But a funny thing happened on the (metaphysical) road to the City of Linked Fate. Some Black folks actually don’t feel linked up with other Black people. They are completely unconnected or at least partially. I am one of those partially unlinked folks who still loves the Black community. For example, while I voted for President Obama—and will do so again in November, believe that—I don’t always agree with him. And I don’t feel as if I must surrender my Black Passport just because Obama gets on my nerves sometimes and I decide to say so publicly.
Also, unlike many Black folks, I do not like commercial Hip Hop and I don’t think it’s a profound African American cultural production. (Independent Hip Hop is different, in my opinion.) I think it’s crappy, repetitive, and uninspired, I’m extremely bored by it, and I don’t like the messages of woman-hatred and LBGTQ-hatred that it propagates. And frankly, I think it attempts to take the healthiness out of Black sexual expression (of whatever kind) as well.
Those are just a couple of the ways I’m not linked to a supposedly monolithic Black community, and if you go back and read some of my other posts from the last two and a half years, you’ll find other breaks in the chain, too. I’m a complicated Sister, liberal sometimes and conservative other times.
Sidebar: And there are many Black folks who are complicated in their own ways, too. But despite that, we are Stone-Cold American Citizens and we have shown our loyalty to this country repeatedly, beginning with Crispus Attucks’ documented sacrifice. He was the first person to die in the Boston Massacre in 1770, which just had its two hundred and thirty-ninth anniversary this March.
But what I am not is “a good Black friend,” one of those anonymous, unnamed sources that some politically conservative White folks are fond of trotting out these days when they want to say something mean or heartless or rude about Black folks and they want to get some back-up for it. Any time that I read or hear a comment that starts with “my Black friend says” or “I have a Black friend who disagrees with you,” I know my feelings are about to be hurt or that I am about to be angered.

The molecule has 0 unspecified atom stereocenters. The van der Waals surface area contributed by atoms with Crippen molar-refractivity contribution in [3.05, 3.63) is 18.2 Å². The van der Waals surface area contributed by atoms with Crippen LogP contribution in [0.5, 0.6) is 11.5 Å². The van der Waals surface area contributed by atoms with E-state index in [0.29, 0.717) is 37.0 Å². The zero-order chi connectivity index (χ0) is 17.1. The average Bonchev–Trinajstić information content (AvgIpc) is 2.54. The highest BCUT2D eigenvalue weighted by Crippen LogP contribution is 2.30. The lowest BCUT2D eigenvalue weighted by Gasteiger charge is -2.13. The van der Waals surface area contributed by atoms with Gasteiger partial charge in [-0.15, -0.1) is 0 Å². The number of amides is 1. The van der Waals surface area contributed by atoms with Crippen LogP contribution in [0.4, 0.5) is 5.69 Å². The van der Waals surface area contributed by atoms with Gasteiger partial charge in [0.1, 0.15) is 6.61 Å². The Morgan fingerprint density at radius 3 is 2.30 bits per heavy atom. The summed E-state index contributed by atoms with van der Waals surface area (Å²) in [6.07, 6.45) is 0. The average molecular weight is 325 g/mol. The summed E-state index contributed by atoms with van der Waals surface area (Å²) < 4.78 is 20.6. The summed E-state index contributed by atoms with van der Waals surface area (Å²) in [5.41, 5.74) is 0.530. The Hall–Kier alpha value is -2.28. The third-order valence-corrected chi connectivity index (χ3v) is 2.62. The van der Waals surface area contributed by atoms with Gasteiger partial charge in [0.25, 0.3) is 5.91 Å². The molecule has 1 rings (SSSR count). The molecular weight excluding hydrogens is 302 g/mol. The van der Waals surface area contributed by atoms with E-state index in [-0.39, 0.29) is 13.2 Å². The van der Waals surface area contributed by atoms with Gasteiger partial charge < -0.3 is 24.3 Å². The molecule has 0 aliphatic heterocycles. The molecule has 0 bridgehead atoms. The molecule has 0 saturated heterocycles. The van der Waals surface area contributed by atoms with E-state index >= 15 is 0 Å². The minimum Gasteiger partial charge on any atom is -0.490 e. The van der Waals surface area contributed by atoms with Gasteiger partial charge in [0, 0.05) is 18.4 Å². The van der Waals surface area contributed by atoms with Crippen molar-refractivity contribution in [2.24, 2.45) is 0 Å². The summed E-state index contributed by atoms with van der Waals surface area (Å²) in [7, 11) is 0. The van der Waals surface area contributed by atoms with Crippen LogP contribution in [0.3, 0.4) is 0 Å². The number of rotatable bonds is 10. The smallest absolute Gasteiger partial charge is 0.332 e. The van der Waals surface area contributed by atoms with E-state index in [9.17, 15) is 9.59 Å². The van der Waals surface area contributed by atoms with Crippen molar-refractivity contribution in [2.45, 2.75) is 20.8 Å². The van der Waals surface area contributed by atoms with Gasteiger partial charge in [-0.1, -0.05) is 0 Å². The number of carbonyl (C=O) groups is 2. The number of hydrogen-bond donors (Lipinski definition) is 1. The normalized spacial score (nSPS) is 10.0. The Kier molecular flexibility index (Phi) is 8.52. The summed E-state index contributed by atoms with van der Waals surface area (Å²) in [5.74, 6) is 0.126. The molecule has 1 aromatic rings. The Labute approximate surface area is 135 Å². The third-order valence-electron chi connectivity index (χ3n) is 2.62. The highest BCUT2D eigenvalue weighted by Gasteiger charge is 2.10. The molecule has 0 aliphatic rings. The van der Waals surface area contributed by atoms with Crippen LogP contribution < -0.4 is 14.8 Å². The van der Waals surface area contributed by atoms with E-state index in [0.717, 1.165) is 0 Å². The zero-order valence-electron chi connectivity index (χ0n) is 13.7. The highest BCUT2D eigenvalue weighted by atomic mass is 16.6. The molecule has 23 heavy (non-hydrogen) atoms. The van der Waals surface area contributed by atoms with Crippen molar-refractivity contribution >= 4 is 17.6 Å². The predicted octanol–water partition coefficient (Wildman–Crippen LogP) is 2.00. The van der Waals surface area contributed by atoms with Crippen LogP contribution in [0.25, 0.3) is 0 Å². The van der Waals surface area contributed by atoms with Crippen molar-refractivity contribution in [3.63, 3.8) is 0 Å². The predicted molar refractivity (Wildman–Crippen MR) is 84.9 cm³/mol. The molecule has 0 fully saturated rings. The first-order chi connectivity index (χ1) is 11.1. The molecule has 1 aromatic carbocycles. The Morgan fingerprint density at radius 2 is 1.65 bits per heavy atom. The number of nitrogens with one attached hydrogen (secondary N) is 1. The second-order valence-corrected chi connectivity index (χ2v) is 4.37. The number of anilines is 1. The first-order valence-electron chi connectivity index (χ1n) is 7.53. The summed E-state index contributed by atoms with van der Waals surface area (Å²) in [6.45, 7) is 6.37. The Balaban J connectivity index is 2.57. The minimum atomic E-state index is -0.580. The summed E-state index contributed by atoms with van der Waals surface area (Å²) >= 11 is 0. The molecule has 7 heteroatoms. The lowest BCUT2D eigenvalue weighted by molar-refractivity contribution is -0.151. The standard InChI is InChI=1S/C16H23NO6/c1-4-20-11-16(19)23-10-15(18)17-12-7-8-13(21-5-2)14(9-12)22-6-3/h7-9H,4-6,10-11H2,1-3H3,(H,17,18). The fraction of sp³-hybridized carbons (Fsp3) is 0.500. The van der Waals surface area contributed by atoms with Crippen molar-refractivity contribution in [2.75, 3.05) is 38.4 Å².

Whether or not I’m partially unlinked, I’ve got my own back-up, because I know there are going to be at least ten folks who agree with me in someone’s Black community. But I’m guessing that there are at least ten conservative White folks agreeing with another conservative White commenter, too, whatever side he or she takes. So why the need for the anonymous “Black friend”?
Why not simply say, “This is how I feel, and plenty White people feel the same way”? It can’t be any worse than claiming the same one Black “friend” all the time. Seriously, Sugar, please bribe some more colored people to talk to you so you can actually fill a room once in a while, okay? I know it gets lonely sometimes.
And while you’re at it, why not go back and read some American history going all the way back to 1619? (And that’s just on my African side; you really don’t want me to go all the way back with my Cherokee folk.) Why not understand that there’s a reason I have back-up in the first place?
When someone pushes other somebodies around—steals their bodies, rapes them, dumps them in the bottom of the ocean, sells them, sells their children, and oh, etcetera, etcetera, etcetera—that’s a series of traumatic events that creates back-up. These kinds of events connected Black people. They joined them together and their descendants together.
That’s why my family reunion is so big. We call it Juneteenth, don’t you know.
But now, if I ever get my forty acres that General Sherman promised, I might actually give up my very last remnants of linked fate and become somebody’s named “good Black friend” instead of just an anonymous one. But give me my land first. Then we’ll work the rest on out.